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Contribution of co-authors F.K.D. designed the research; Y.J.L. performed the analysis and wrote the manuscript under the help of F.K.D.; Y.Y.Z. wrote the manuscript partly; P.C.L. performed the redundancy analysis; T.R.W. did sampling; X.Y.W. assigned leaf landmarks; S.U. reviewed and revised the paper. All authors revised the manuscript.

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Appendix

Appendix

Table 4 Geographical location of each population and numbers of individuals within it assigned to indicated lineages based on genotype assignment (Q = 0.8)
Table 5 Information regarding the 25 nuclear simple sequence repeats (nSSR) loci primers used for genotyping
Table 6 Climate variables for sampling localities for Quercus aquifolioides. Bio17 precipitation of driest quarter, Bio03 isothermality, Prec12 December precipitation, Wind03 March wind speed
Table 7 Results of tests of the association of symmetric component, asymmetric component and leaf size on the total sample with several individual predictor variables, using the dbRDA multivariate F-statistic. %VAR, percentage of variance explained by each variable; F, F values; ***P < 0.001; **P < 0.01; *P < 0.05
Table 8 Results of Mantel and partial Mantel tests of pairwise relations between genetic distance (FST/(1 − FST)), symmetric component, asymmetric component, and leaf size with geographic and environmental distances, using all samples. ***P < 0.001; **P < 0.01; *P < 0.05
Fig. 5
figure5

Results of generalized Procrustes analysis of the leaf shape of Quercus aquifolioides based on Cartesian x and y coordinates of 13 landmarks (LMs): a using the full raw coordinate matrix; b and c using the separated symmetric and asymmetric components, respectively

Fig. 6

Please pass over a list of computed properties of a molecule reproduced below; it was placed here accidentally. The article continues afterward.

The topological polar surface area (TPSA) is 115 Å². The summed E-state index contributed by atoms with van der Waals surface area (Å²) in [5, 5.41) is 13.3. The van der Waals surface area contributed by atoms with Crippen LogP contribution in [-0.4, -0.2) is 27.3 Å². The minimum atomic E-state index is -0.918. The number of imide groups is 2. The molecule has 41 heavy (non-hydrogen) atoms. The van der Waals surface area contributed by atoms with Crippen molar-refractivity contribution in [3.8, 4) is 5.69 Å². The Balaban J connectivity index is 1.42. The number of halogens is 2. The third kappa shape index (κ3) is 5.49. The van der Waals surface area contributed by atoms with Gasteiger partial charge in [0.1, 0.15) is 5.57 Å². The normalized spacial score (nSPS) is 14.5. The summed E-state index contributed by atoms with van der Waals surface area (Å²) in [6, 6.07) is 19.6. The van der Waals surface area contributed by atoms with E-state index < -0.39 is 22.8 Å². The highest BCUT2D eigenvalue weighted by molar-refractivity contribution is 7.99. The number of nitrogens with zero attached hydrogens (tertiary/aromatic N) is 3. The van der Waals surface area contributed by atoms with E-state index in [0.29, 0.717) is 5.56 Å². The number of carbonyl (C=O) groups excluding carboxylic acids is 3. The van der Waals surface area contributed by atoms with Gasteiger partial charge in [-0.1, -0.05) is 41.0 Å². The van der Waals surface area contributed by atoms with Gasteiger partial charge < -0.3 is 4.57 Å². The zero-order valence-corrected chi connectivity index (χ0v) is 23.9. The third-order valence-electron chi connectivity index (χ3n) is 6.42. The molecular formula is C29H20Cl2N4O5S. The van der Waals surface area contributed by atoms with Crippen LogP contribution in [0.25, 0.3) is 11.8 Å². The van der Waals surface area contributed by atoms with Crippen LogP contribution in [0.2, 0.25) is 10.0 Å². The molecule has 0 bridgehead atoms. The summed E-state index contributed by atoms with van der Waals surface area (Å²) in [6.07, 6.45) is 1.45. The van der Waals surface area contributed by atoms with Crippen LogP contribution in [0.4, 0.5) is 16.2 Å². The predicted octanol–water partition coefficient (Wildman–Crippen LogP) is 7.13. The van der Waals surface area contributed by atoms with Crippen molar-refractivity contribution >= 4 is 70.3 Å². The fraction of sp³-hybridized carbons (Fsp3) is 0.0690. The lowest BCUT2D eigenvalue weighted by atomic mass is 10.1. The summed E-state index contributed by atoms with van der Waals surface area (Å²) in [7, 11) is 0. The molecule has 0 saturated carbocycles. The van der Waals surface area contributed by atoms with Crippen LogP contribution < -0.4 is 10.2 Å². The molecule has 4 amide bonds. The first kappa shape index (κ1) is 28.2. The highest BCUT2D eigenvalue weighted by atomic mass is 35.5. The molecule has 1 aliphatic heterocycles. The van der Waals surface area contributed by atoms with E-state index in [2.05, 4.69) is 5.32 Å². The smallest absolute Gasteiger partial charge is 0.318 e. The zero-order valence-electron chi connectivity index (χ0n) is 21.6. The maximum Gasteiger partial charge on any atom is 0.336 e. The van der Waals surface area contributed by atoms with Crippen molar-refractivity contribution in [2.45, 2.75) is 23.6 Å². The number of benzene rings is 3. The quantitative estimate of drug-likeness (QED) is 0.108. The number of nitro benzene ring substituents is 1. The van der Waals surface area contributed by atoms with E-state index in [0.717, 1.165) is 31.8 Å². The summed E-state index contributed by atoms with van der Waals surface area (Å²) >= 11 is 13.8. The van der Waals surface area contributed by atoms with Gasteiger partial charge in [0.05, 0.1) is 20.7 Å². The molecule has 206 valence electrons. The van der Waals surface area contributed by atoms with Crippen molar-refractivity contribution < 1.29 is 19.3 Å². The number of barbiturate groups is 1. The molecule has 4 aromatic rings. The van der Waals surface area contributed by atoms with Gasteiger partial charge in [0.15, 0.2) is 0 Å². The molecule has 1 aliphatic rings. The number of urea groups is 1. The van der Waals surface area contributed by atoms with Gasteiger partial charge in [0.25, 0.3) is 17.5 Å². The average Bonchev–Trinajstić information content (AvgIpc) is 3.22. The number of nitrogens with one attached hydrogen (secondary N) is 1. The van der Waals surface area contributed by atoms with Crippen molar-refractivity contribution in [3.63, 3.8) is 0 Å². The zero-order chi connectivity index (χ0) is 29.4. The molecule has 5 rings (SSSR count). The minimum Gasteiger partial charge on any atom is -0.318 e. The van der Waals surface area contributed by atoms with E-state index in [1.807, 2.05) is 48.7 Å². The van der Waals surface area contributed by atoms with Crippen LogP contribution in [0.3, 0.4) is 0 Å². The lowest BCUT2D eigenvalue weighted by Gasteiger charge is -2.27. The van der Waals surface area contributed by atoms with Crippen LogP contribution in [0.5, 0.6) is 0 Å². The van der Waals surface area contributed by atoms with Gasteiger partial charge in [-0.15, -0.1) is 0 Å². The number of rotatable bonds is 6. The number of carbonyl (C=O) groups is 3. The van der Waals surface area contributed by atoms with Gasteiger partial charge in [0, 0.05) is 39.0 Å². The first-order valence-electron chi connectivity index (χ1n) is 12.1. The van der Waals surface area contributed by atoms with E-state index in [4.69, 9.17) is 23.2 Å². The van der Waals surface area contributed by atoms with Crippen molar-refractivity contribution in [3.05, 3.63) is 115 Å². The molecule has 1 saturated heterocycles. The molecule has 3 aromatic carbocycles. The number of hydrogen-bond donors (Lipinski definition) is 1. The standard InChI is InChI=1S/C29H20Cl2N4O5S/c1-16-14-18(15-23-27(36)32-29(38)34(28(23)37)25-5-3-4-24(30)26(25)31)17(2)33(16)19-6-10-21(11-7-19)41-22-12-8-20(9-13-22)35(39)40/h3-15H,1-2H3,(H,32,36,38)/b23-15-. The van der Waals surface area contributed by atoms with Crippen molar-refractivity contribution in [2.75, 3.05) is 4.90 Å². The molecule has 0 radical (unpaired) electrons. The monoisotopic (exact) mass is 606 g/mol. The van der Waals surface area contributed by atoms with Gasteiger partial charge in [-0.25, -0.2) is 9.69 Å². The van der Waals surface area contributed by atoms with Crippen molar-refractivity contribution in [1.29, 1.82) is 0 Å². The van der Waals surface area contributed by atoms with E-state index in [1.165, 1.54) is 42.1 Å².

figure6

Results of Principal Component Analysis (PCA) of the symmetric component (a) and asymmetric component (b) of leaves of two Quercus aquifolioides lineages (WSP-HDM and Tibet) and mixed individuals. Scatter plots of PC1 and PC2 scores, with 95% confidence ellipses in a. Transformation grids for the left and right graphs represent shapes corresponding to extreme negative ( −) and positive ( +) PC scores. Symmetric component (a) of PCA formed Tibet and WSP-HDM as distinct groups with some overlap, while the mix group was scattered between the two lineages. Along PC1, the change of leaf shape from subelliptical to suborbicular form was primarily related to the shape of the apical and basal regions and the length of petiole. The variation along PC2 mainly associated with the position of the maximum width of the leaf. For asymmetric component (b), all the specimens overlapped almost completely and the three lineages could not be discriminated, as has already been reported in several previous studies (Viscosi and Cardini 2011; Viscosi 2015; Liu et al. 2018). In detail, the variation along PC1 was mainly the changes in the relative position of the left/right sides at the maximum width of the leaf blade and the differences in the relative sizes of the leaf blade, whereas the variation along PC2 principally focused on the bending direction of the leaf blade toward left or right in asymmetric component

Fig. 7
figure7

Results of discriminant analysis (DA) of the shapes of leaves of the WSP-HDM vs. Tibet lineages (a), mixed individuals vs. Tibet lineage (b), and mixed individuals vs. WSP-HDM lineage (c). Black bars, Tibet lineage; red bars, WSP-HDM lineage; blue bars, mixed individuals

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Li, Y., Zhang, Y., Liao, PC. et al. Genetic, geographic, and climatic factors jointly shape leaf morphology of an alpine oak, Quercus aquifolioides Rehder & E.H. Wilson. Annals of Forest Science 78, 64 (2021). https://doi.org/10.1007/s13595-021-01077-w

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Keywords

  • Allometry
  • Geometric morphometrics
  • Leaf morphological variation
  • Multilocus genotypes
  • Quercus